Lewis Schiff: Why Some People Are Rich and Others Aren’t

Lewis Schiff: Why Some People Are Rich and Others Aren’t

By Dan Schawbel

To understand how some people become wildly successful in business and why others fall flat, I spoke to Lewis Schiff. Lewis is the author of the new book, Business Brilliant: Surprising Lessons from the Greatest Self-Made Business Icons. He is also the executive director of Inc. Business Owners Council, a membership organization for Inc. Magazine’s top entrepreneurs and owners of closely-held family businesses and maintains a blog about behavioral entrepreneurship on Inc.com. Schiff has also co-authored The Influence of Affluence: How The Rich Are Changing America and The Armchair Millionaire.
In this interview, Lewis talks about how the priorities of the middle class are different from the ultra-rich, his seven principles that all successful entrepreneurs follow, and the skills professionals need to focus on in order to succeed and more.

How are the priorities of the middle class different from the rich?

This is a great question that goes right to the heart of the matter. The middle class would prefer to remain in their “comfort zone” rather than prioritize wealth creation. For the self-made rich, following the steps that lead to wealth is more important than being comfortable.
A simple example: It’s a common myth that “you have to have money to make money.” Most of the 400 self-made wealthy I surveyed for Business Brilliant would prefer to have other people invest in their ideas. Why? First, it’s a good filter to see if others agree that the idea is worth pursuing; second, it helps the entrepreneur preserve their own capital. The middle class are less willing to ask other people for money because they fear being rejected or, if they find an investor, fear of letting that person (often a friend or family member) down. The self-made wealthy ignore this concern.

What are the seven principles practiced by the ultra-successful entrepreneurs?

Do what you love, but always follow the money. This is in contrast to what the middle class believe which is. Do what you love and the money will follow.

Save less, earn more. This is in contrast to what the middle class believe which is that you can save your way to wealth by cutting back on life’s luxuries. The self-made wealthy are too busy trying to earn more money to worry about saving their pennies.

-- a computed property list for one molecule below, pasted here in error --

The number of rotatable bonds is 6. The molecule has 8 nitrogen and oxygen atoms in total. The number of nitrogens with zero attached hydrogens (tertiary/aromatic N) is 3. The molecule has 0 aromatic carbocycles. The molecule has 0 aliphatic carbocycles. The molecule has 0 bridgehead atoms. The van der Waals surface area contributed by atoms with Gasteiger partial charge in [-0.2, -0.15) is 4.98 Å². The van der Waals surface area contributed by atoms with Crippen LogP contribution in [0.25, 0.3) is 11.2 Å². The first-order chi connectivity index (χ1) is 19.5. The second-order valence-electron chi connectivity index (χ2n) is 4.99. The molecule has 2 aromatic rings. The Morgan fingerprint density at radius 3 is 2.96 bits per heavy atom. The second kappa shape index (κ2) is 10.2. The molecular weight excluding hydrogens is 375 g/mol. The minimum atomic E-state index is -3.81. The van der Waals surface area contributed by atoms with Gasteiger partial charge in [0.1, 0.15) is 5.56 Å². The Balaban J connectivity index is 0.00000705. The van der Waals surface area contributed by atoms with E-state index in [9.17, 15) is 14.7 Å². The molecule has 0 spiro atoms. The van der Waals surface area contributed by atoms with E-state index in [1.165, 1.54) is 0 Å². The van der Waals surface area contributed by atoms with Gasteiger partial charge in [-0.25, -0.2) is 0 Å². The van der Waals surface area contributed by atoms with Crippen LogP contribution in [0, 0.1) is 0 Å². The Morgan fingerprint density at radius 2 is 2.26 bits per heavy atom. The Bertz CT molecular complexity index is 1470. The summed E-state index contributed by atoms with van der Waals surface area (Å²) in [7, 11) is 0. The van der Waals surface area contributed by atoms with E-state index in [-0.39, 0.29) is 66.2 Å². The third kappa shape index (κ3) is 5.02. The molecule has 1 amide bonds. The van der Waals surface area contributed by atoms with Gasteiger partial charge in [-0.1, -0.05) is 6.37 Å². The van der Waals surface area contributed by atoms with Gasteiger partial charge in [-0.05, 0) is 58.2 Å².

Imitate, don’t innovate. The middle believe you need a big idea in order to become wealthy. The self-made wealthy know that it’s the excellent execution of ordinary ideas that really creates wealth in America.

Know-how is good, “know-who” is better. The middle class are much more likely to rely on skills learned in school while the self-made wealthy are more likely to rely on leveraging opportunities that can be found by serving groups of people who need each other but don’t know each other.

Win-Win is a sure way to lose. Self-made millionaires are masters at negotiating. The middle class don’t seem to appreciate the value that negotiating can create and they certainly don’t know how to do it well!

Spread the work, spread the wealth. The middle class seem to be overly committed to shoring up their weaknesses in order to be well-rounded in their work. The self-made wealthy tend to focus on being good at a few things and delegating everything else that they’re not good at.

Nothing succeeds like failure. Based on my research, the middle class tend to pull back just when they’re about to be successful. That’s because most success stories are preceded by business failures–often crushing failures. Quitting after a setback squanders the opportunity created by adversity and the self-made wealthy know that persevering in the face of adversity is the key to success!

What three skills should professionals focus on to stand out and achieve career success?

1. How to ask for more and how to negotiate better.
2. How to develop their strengths and delegate their weaknesses.
3. The importance of perseverance in the face of adversity.

Does selecting the right friends have an impact on your success? Why or why not?

Social contagion is real. If you spend time with people who smoke, you’ll probably smoke, too. If you hang out with people who exercise, you’re more likely to exercise, too. If you want to be more successful, you must spend more time with people who are more successful, as well. Identify a mentor inside or out of your office. Minimize your time with people who view work as a burden. Put yourself in situations where you are the least successful person in the room and soak up everything around you.

What are a few attributes you don’t need in order to be business brilliant?

First, be willing to accept that the way you’ve been doing things may no longer be sufficient to help you realize your goals of financial security and will probably leave you a long way from achieving true financial independence.

Second, be willing to put yourself in positions of vulnerability. The first time you try these business brilliant techniques, you may fail. That’s ok and to be expected.

If you are prepared to try those two behaviors on for a while, you have what it takes to pursue your own business brilliance!

Dan Schawbel is the author of the upcoming book, Promote Yourself: The New Rules For Career Success (St. Martin’s Press, Sept 3rd). Listen to his Promote Yourself Podcast on iTunes for more interviews and career advice.

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